Some years ago I designed a DAC with another member. I was the one that put many hours in choosing parts. Designed over 50 revisions of the PCB. Built several tens of them myself. Still I got feedback from builders to try out part X. I did and changing just one cap made the DAC sound different. The DAC design is proven to be sturdy as hundreds of them are still being used. The PCB design is good, the PSU was extremely good (measured). It was very well decoupled but choice of caps still made a difference. I have kept a few and recently sold some of the last excess ones. Last week I connected 3 all built with same parts except electrolytic caps and some with film caps where the others had polymer caps. They all sounded different. Not by a large margin but it was easily noticed.

It is so basic and simple to try out that dismissing this phenomenon is ostrich policy.

False reasoning kills literally every discussion:

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The difference between me and those who haven't done some listening tests is that I know that the results of most tests are meaningful
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Last edited by jean-paul; 16th December 2016 at 10:03 AM.
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Old 16th December 2016, 10:46 AM   #25
DF96 is offline DF96  England
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Quote:
Originally Posted by jean-paul
I guess you have never built 2 exactly the same devices but one with (for instance) Wima MKT caps and the other with Wima MKP caps ?
No, why would I want to do that? Polyester and polypropylene are different dielectrics so I would choose the appropriate one for the task; polyester for uncritical locations (which may include some coupling capacitors) and polypropylene where there might be significant signal voltage across the cap and the larger physical size would not create problems (such as unwanted stray capacitance). I would expect that swapping to an inappropriate one would degrade circuit behaviour, unless the application was such that no difference would be noticed.

In mixed signal circuits the details of decoupling matter. The cap dielectric is probably less important, except that it also sets ESR and physical size (and hence inductance). Given that many digital circuits have to cope with some degree of ground bounce it is not too surprising that a change of cap might make a difference. However, this would mean that the original cap was inappropriate - which is what I said right at the beginning. On the other hand, simply swapping from one random cap to another random cap (or a 'recipe' cap) is as likely to degrade things as improve them. A full simulation (possible EM as well as circuit) might be needed to correctly choose an alternative cap.

I am not an ostrich. I don't design (or modify) mixed-signal circuits because I know I don't know enough to do it properly; maybe knowledge of my own ignorance sets me apart from some others? I just stick to audio and RF.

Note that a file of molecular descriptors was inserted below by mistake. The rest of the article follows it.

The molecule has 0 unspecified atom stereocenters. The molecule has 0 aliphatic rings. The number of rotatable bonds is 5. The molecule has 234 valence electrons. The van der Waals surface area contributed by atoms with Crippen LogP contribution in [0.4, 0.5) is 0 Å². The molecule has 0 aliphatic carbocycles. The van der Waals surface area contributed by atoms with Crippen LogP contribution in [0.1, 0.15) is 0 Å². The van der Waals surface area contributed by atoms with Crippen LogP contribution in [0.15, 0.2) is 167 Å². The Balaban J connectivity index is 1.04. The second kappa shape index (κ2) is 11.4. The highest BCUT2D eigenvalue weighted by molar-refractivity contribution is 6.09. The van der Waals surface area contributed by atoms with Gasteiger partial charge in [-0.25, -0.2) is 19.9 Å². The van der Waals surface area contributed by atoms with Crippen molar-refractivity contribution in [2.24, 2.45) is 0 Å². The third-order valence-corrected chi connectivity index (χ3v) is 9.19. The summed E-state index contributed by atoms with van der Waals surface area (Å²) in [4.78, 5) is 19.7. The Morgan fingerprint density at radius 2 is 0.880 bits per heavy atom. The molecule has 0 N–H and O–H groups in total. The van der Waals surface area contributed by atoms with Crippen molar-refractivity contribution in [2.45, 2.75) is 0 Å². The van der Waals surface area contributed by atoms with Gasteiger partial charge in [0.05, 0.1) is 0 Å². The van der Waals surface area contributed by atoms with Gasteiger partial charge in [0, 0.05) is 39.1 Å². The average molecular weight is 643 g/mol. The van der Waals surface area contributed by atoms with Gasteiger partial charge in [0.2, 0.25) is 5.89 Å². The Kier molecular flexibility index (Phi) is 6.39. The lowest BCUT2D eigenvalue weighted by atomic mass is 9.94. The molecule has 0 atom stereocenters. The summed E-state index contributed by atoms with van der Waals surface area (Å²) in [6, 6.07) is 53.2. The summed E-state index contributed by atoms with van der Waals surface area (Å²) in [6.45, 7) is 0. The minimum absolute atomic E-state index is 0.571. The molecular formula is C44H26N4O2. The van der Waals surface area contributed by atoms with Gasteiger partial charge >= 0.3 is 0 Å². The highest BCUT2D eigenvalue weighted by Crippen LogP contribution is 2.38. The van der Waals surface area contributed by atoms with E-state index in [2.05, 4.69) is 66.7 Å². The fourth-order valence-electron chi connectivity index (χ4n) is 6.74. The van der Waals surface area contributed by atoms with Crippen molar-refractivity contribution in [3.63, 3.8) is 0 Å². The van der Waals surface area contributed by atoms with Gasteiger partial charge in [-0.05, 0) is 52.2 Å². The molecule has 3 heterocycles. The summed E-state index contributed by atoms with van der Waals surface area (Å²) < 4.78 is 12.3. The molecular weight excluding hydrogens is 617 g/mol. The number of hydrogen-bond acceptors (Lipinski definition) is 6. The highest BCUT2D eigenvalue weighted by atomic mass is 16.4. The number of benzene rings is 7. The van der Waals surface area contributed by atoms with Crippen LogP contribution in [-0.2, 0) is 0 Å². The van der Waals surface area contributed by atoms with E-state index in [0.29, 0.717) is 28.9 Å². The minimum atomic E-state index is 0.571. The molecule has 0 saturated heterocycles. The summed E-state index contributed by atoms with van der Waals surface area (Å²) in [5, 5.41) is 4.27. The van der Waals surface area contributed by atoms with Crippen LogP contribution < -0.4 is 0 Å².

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Old 16th December 2016, 01:00 PM   #26
dankal6 is offline dankal6  Poland
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Hi Everyone,
I have to put my two cents in to this topic. In my opinion manufacturers are saving their money with using as cheap parts as they can. Another situation is very high end stuff. I don't have any problem to hear the difference with different type of capacitors in dac, amplifier, loudspeaker. I always try to replace electrolytic caps with film ones. I also fully agree with jean-paul that everything plays role in sound. Resistors, cabinets/enclosure materials, wires, simply everything. Some of them are more to be heard, some less. But everything is important. This is obvious that You have to have good equipment to hear any differences. If not, making any changes is meaningless.

Best Regards,
Daniel
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Old 16th December 2016, 06:11 PM   #27
DF96 is offline DF96  England
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Standard 'true believer' comment.

To those who understand circuits, it is obvious that many things are unimportant. Curiously, well-conducted listening tests seem to confirm this.
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Old 16th December 2016, 06:23 PM   #28
doctormord is offline doctormord  Germany
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dankal6, your last statement sounds like "chicken-egg-problem" to me.
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Old 16th December 2016, 06:40 PM   #29
kevinkr is offline kevinkr  United States
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Replacing caps in a mini USB DAC
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Originally Posted by DF96 View Post
<snip>In addition, my wife is rarely in the kitchen and she has no interest in audio - so another common audiophile test is unavailable to me. <snip>
Damn, I just had to say this is EXACTLY the problem I have.. I will confess to having a preferred dielectric, and it's not paper, but since I am a tube guy it's probably irrelevant..
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Old 16th December 2016, 07:26 PM   #30
dankal6 is offline dankal6  Poland
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Ofcourse Guys, it is only my opinion. The best way to decide is to arrange meeting and listen. I would be very happy if I could achieve good results without costly components